Modern historians show a kingdom that had become wealthier and stable particularly during the first decade of his rule.[7] Boardman explains that Robert II was subjected to negative propaganda while he was High Steward—David II's followers denigrated his conduct during his lieutenancies and described them as "tyranny"—and again later as king when the supporters of his son John, earl of Carrick said that Robert was a king lacking drive and accomplishments, weighed down by age and unfit to govern.[67][68] Robert II's association with Gaelic Scotland also drew criticism. He grew up in his ancestral lands in the west and was completely at ease with the Gaelic language and culture and possessed a potent relationship with the Gaelic lords in the Hebrides, upper Perthshire and Argyll. Throughout his reign, Robert spent long periods in his Gaelic heartlands and complaints at the time in Lowland Scotland seem to have been influenced by the view that the king was too much involved in Gaelic concerns.[69] Boardman also asserts that much of the negative views held of Robert II find their origins in the writings of the French chronicler Jean Froissart who recorded that '[the king] had red bleared eyes, of the colour of sandalwood, which clearly showed that he was no valiant man, but one who would remain at home than march to the field' .[70] Contrary to Froissart's view, Scottish chroniclers—Andrew of Wyntoun and Walter Bower (who both utilised a source that was nearly contemporaneous with Robert II) and later 15th and 16th century Scottish chroniclers and poets—showed "Robert II as a Scottish patriotic hero, a defender of the integrity of the Scottish kingdom, and as the direct heir to Robert I".[71]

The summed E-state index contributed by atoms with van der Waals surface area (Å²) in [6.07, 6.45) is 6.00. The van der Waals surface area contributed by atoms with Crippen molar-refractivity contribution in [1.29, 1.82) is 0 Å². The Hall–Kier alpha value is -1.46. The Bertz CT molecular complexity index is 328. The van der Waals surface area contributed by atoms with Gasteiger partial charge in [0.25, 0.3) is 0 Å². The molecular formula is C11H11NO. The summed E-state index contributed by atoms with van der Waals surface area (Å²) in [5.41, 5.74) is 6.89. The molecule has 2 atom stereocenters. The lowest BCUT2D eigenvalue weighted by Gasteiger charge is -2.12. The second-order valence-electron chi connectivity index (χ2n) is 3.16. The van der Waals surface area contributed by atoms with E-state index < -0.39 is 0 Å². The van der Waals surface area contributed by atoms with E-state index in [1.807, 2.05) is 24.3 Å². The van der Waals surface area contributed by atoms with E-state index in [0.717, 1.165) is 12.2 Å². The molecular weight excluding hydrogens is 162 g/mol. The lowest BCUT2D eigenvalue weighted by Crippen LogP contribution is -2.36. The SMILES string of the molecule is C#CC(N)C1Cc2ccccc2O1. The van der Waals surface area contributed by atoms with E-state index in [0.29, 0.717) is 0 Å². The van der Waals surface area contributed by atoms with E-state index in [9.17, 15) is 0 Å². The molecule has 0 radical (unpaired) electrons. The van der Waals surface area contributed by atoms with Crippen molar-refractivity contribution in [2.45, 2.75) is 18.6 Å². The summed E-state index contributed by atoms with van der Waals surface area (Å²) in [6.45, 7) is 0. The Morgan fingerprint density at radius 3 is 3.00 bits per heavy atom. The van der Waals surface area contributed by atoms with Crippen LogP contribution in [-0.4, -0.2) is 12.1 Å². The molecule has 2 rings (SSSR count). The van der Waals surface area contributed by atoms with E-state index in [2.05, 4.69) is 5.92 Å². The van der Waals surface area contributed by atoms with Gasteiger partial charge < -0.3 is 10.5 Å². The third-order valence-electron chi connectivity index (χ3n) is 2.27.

Grant seriously called into question the dependability of Froissart's writings as an effective source for Robert II's reign.[72] Influential magnate coalitions headed by Carrick, having undermined the king's position, manipulated the council of November 1384 to effectively oust Robert II from any real power.[73] Grant gives little weight to the asserted senility of Robert and suggests that the deposition of Carrick in 1388 and then the resolution to join the Anglo-French truce of 1389 were both at the instigation of Robert II.[74] Yet power was not handed back to Robert II but to Carrick's younger brother, Robert, earl of Fife which once again saw the king at the disposition of one of his sons.[75] Despite this, the now unknown source whom both Wyntoun and Bower relied on made the point that Fife deferred to his father on affairs of state emphasising the difference in styles in the guardianships of his two sons.[76]